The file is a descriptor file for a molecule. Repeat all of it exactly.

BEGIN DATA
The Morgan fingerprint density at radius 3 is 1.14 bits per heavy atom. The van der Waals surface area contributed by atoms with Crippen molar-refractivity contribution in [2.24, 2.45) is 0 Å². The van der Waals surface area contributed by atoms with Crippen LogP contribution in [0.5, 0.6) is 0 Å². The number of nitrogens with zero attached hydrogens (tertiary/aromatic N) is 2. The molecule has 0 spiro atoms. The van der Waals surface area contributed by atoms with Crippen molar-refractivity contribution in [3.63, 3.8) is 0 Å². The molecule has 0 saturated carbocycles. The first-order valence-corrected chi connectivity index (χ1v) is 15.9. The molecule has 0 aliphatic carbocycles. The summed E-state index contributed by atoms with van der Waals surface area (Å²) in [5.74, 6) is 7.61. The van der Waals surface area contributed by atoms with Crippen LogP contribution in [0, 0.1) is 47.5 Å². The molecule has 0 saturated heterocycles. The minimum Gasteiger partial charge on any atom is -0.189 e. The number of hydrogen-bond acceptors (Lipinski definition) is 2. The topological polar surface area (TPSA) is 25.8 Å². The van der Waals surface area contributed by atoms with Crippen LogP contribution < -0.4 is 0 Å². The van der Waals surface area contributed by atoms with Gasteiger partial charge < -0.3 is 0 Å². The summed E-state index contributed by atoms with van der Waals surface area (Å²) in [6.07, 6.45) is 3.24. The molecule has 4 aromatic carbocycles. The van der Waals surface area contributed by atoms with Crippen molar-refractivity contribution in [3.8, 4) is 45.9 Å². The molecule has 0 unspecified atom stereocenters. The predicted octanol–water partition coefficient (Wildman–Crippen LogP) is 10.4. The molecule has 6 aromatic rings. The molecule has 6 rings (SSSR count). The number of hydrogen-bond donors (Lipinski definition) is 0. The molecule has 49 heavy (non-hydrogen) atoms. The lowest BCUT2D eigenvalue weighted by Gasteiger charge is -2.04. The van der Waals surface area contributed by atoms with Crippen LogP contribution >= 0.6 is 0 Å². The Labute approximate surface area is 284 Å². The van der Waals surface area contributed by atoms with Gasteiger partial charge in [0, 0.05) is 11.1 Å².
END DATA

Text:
The Morgan fingerprint density at radius 3 is 1.14 bits per heavy atom. The van der Waals surface area contributed by atoms with Crippen molar-refractivity contribution in [2.24, 2.45) is 0 Å². The van der Waals surface area contributed by atoms with Crippen LogP contribution in [0.5, 0.6) is 0 Å². The number of nitrogens with zero attached hydrogens (tertiary/aromatic N) is 2. The molecule has 0 spiro atoms. The van der Waals surface area contributed by atoms with Crippen molar-refractivity contribution in [3.63, 3.8) is 0 Å². The molecule has 0 saturated carbocycles. The first-order valence-corrected chi connectivity index (χ1v) is 15.9. The molecule has 0 aliphatic carbocycles. The summed E-state index contributed by atoms with van der Waals surface area (Å²) in [5.74, 6) is 7.61. The van der Waals surface area contributed by atoms with Crippen LogP contribution in [0, 0.1) is 47.5 Å². The molecule has 0 saturated heterocycles. The minimum Gasteiger partial charge on any atom is -0.189 e. The number of hydrogen-bond acceptors (Lipinski definition) is 2. The topological polar surface area (TPSA) is 25.8 Å². The van der Waals surface area contributed by atoms with Crippen LogP contribution < -0.4 is 0 Å². The van der Waals surface area contributed by atoms with Gasteiger partial charge < -0.3 is 0 Å². The summed E-state index contributed by atoms with van der Waals surface area (Å²) in [6.07, 6.45) is 3.24. The molecule has 4 aromatic carbocycles. The van der Waals surface area contributed by atoms with Crippen molar-refractivity contribution in [3.8, 4) is 45.9 Å². The molecule has 0 unspecified atom stereocenters. The predicted octanol–water partition coefficient (Wildman–Crippen LogP) is 10.4. The molecule has 6 aromatic rings. The molecule has 6 rings (SSSR count). The number of hydrogen-bond donors (Lipinski definition) is 0. The molecule has 49 heavy (non-hydrogen) atoms. The lowest BCUT2D eigenvalue weighted by Gasteiger charge is -2.04. The van der Waals surface area contributed by atoms with Crippen LogP contribution >= 0.6 is 0 Å². The Labute approximate surface area is 284 Å². The van der Waals surface area contributed by atoms with Gasteiger partial charge in [0, 0.05) is 11.1 Å².